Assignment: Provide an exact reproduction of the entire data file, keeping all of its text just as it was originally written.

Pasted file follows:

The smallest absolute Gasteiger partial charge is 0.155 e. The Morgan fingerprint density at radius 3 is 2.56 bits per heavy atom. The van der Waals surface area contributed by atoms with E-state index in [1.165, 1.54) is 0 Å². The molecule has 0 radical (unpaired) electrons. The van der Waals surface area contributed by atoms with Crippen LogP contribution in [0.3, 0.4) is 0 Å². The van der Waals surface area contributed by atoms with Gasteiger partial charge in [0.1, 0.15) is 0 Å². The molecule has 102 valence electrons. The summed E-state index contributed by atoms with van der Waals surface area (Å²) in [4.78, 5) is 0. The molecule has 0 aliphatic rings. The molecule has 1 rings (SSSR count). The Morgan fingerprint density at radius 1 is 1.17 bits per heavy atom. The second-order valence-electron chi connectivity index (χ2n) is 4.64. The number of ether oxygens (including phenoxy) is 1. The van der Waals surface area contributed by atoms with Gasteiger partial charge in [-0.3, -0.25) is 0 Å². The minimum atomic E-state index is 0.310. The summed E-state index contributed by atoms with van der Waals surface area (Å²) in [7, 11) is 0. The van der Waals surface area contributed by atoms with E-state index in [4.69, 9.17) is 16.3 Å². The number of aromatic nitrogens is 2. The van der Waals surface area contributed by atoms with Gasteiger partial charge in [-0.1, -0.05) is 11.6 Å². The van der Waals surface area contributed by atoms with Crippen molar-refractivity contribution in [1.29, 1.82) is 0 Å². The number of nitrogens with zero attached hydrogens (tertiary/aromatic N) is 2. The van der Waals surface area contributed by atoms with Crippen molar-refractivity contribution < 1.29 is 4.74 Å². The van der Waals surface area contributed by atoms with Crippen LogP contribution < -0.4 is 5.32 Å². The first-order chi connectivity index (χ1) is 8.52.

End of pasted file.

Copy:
The smallest absolute Gasteiger partial charge is 0.155 e. The Morgan fingerprint density at radius 3 is 2.56 bits per heavy atom. The van der Waals surface area contributed by atoms with E-state index in [1.165, 1.54) is 0 Å². The molecule has 0 radical (unpaired) electrons. The van der Waals surface area contributed by atoms with Crippen LogP contribution in [0.3, 0.4) is 0 Å². The van der Waals surface area contributed by atoms with Gasteiger partial charge in [0.1, 0.15) is 0 Å². The molecule has 102 valence electrons. The summed E-state index contributed by atoms with van der Waals surface area (Å²) in [4.78, 5) is 0. The molecule has 0 aliphatic rings. The molecule has 1 rings (SSSR count). The Morgan fingerprint density at radius 1 is 1.17 bits per heavy atom. The second-order valence-electron chi connectivity index (χ2n) is 4.64. The number of ether oxygens (including phenoxy) is 1. The van der Waals surface area contributed by atoms with Gasteiger partial charge in [-0.3, -0.25) is 0 Å². The minimum atomic E-state index is 0.310. The summed E-state index contributed by atoms with van der Waals surface area (Å²) in [7, 11) is 0. The van der Waals surface area contributed by atoms with E-state index in [4.69, 9.17) is 16.3 Å². The number of aromatic nitrogens is 2. The van der Waals surface area contributed by atoms with Gasteiger partial charge in [-0.1, -0.05) is 11.6 Å². The van der Waals surface area contributed by atoms with Crippen molar-refractivity contribution in [1.29, 1.82) is 0 Å². The number of nitrogens with zero attached hydrogens (tertiary/aromatic N) is 2. The van der Waals surface area contributed by atoms with Crippen molar-refractivity contribution < 1.29 is 4.74 Å². The van der Waals surface area contributed by atoms with Crippen LogP contribution < -0.4 is 5.32 Å². The first-order chi connectivity index (χ1) is 8.52.